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Hope vs. headlines

By Ann Mann

News headlines can be distressing. The war in the Middle East. The mass shooting in Maine. More evidence we live in a broken world. I believe the only way to have peace is if everyone accepts the love of Christ. Love is truly the answer. The world has always needed it, and always will. The love of Christ brings hope in spite of the headlines.

Sadly, I see a world that is increasingly polarized. In order to love, we must be willing to listen to the one with whom we disagree. If we are to thrive as a community, even as a nation, we need to embrace the art of truly listening. Accepting that our way may not be the only way. Too often we are formulating a response before the other person is through speaking. Communities, and even countries, are so caught up in advancing our own narrative we fail to see “the other.”

One thing my almost 65 years has taught me is that things are not always as they seem. There are things I was certain about when I was 25 or 35, and now I see them differently. At 35, I was convinced the Bible said women cannot be preachers. Then I read how Jesus tells a woman to “Go and tell” of her healing (Luke 8:38-39) and of His resurrection (John 20:17.) Jesus changed my mind. I see things differently now. I was a “woman preacher hater,” and now I am a woman preacher.

I have been out of town most of October on a “Passages of the Bible” cruise in the Mediterranean. We were supposed to go to Jerusalem, the Sea of Galilee, and Bethlehem. From there we were going to Cairo and Alexandria, Egypt. Then we were to go on to Ephesus, Turkey, and Athens and Corinth, Greece.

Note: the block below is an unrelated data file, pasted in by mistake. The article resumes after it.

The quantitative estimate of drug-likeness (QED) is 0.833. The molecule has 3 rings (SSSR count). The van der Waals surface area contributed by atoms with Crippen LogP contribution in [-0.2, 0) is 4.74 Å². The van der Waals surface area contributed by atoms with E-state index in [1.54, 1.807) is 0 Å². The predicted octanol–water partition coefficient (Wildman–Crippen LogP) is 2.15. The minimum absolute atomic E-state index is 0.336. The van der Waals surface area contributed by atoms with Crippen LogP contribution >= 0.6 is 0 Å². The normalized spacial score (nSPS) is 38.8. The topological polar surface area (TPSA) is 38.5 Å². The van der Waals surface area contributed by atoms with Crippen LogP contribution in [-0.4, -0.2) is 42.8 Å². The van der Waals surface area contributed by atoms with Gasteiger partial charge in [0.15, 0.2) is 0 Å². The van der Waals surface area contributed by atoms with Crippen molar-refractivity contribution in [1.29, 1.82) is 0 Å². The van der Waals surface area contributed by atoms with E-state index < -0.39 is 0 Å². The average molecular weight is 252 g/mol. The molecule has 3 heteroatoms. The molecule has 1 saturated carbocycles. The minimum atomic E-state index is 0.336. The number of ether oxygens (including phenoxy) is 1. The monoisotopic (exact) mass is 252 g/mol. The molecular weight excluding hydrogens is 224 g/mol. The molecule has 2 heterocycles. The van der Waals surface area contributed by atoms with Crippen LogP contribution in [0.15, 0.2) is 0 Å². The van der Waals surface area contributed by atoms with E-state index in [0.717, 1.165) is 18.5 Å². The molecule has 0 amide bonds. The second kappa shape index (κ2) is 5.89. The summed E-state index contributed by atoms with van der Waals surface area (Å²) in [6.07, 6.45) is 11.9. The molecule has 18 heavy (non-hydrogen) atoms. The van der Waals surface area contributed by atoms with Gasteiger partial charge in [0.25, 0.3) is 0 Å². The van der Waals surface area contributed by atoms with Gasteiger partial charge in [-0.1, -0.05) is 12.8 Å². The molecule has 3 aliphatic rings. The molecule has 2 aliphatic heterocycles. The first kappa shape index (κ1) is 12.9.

In an instant, our plans changed. We were hours away from the port of Haifa in Israel, when Hamas attacked. Mass casualties. Unsuspecting men, women and children were taken hostage. This attack is inexcusable. I understand there are territorial disputes between the Palestinians and the Israelis.

Rarely is violence the answer.

Even with the violence so close, our trip continued. It was not the trip we planned, but it was still an enjoyable vacation. This time away was intended as a time to celebrate 40 years of marriage to my late husband Kim. (His life was cut short by a brain hemorrhage in August of 2022.)

My plan was to spend our anniversary immersed in the faith that sustains me. The violent attack changed my plans. Instead, we went to Cypress, and then the Greek isles of Mykonos, Santorini, and Rhodes. We were still able to visit Ephesus, Turkey, and Athens and Corinth, Greece. I also spent a little time in Rome, Italy.

There was no choice. I had to embrace change. A reminder that change is inevitable. I could stomp my feet, and refuse to go with this new plan, and fly home instead. I could be divisive and accusatory. Or I could embrace the change I did not choose.

I chose to embrace the change. And I was surprised by the beauty I encountered on this new itinerary. I had no plans to cruise the Greek Isles but enjoyed it anyway. Sometimes things don’t turn out exactly like we think they should, or like we hoped they would.

We can and should mourn the loss. But we are also called to embrace the change. This is a gracious response. This is a loving response. The love of Christ is truly the answer. The world has always needed more love, and it always will. This gives us hope in a world where the news headlines are often distressing.

(Ann Mann is an Emmy Award winning journalist, now serving as pastor to Barnesville First United Methodist Church. Her email is

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